A healthy coral reef can be one of the most colorful places on earth: here, a pair of curious yellownose gobies gaze out from their refuge of richly textured bolder brain coral.
Todd Mintz snapped this stunning photo in of yellownose gobies, Elacatinus randalli, and bolder brain coral in Bonaire, Dutch Caribbean.
This pic won First Place, Macro in the Rosenstiel School of Marine and Atmospheric Science’s annual amateur underwater photography contest. Check out the other winners here – and get your underwater photog vibe on — there’s plenty of time to grab some award-winning ocean pics for next year.
A transparent sea cucumber, photographed 1.7 miles down (2,750 meters) in the Northern Gulf of Mexico. Scientists found this transparent sea cucumber, Enypniastes, creeping forward on its many tentacles at less than 1 inch (2 cm) per minute while sweeping detritus-rich sediment into its mouth. From LiveScience; photo by Larry Madin, Woods Hole Oceanographic Inst.
The fact that the BP oil leak is gushing a mile underwater has kept the incident from becoming the complete public relations disaster it would be if a fraction of the oil geyser’s output was coming anywhere near lots of shore or humans.
This is divine luck for BP right now.
But it’s the opposite for the wildly diverse and biologically important life in the Gulf of Mexico’s deep waters.
The creatures of the deep sea are not entirely documented nor understood by researchers. Complex, labor-intensive and invaluable expeditions have been regularly trying to find these creatures, document them, and study their wondrous biologies, including bioluminescence and visual polarization. Thousands and thousands of creatures somehow thrive in darkness. Some are so delicate, their bodies disintegrate when scientists try to capture them for study.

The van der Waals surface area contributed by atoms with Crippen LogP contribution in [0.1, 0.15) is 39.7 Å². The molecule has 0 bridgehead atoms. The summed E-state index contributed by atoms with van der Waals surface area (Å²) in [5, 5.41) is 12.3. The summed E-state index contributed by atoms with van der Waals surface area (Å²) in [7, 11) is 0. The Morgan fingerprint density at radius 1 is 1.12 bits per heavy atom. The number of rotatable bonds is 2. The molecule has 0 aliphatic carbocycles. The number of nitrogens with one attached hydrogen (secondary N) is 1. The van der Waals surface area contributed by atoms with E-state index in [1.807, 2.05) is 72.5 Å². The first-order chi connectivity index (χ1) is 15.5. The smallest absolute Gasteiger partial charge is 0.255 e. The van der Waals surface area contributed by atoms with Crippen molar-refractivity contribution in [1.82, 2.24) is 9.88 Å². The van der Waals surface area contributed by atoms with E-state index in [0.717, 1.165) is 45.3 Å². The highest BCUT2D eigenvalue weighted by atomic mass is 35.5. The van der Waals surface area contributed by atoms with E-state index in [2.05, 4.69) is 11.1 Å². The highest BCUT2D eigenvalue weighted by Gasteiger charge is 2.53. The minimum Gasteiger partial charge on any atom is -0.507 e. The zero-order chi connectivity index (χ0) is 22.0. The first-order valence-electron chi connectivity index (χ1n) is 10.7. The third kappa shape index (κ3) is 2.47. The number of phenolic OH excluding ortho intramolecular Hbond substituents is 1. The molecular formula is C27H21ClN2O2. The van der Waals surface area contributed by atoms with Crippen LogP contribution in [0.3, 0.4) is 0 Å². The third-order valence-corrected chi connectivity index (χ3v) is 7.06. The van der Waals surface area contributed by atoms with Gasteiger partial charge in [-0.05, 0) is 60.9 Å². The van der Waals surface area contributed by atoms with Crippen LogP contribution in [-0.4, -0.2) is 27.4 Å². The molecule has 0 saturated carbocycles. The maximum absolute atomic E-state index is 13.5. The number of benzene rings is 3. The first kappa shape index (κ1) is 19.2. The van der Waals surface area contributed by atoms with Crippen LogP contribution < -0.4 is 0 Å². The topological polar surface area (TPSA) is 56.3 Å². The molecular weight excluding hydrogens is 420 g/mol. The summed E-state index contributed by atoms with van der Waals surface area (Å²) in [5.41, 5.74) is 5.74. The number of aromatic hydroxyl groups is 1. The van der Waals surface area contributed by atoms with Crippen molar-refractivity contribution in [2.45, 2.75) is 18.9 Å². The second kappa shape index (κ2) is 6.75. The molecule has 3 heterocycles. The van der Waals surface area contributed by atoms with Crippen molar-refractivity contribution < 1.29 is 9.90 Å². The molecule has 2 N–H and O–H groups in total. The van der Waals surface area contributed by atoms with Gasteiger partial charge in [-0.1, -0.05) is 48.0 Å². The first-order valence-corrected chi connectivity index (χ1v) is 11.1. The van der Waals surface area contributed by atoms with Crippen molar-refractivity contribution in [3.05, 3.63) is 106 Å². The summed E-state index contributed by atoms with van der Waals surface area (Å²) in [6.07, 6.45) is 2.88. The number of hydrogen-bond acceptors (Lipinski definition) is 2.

The deep sea “is the Earth’s largest continuous ecosystem and largest habitat for life. It is also the least studied,” said researcher Chris German of Woods Hole Oceanographic Institution, co-chair of Biogeography of Deep-Water Chemosynthetic Systems project, part of the global 10-year Census of Marine Life.
It’s difficult to know how the sea life anywhere near the mile-deep oil spigot – or those being soaked in BP’s chemical dispersant (Corexit 9500) – will live through it. And even harder to understand how the damage at those depths could be documented.
It will be the silent, unmarked devastation of the Deepwater Horizon blowout. We’ll probably never know the magnitude of destruction at depth.
A one-centimeter large larval-tube Medusae anemone. It’s already begun fishing for food with its tiny tentacles and its dark stomach indicates it’s finding food.
This image was taken as part of the Census of Marine Life, a 10-year collaboration among more than 2,000 scientists from 80+ nations. The census, which will be released later this year, is the first-ever effort to create a catalog of marine life in our oceans — and thus provide us a baseline of its diversity, distribution, and abundance.
Four of the Census’s 14 studies are focusing on ‘hardest-to-see’ sea creatures — tiny microbes, zooplankton, larvae and burrowers in the sea bed, which together underpin almost all other life on the planet. They’ve discovered an astounding number of new species.
As Dr. John Baross put it, “This is a huge frontier for the next decade.”
Another big benefit for the oceans? “The Census has helped develop a world view,” says Dr. Ann Bucklin, head of the marine zooplankton portion of the census, “and all of us who work in the field have treasured that.”
Photo by Cheryl Clarke-Hopcroft/UAF/CMarZ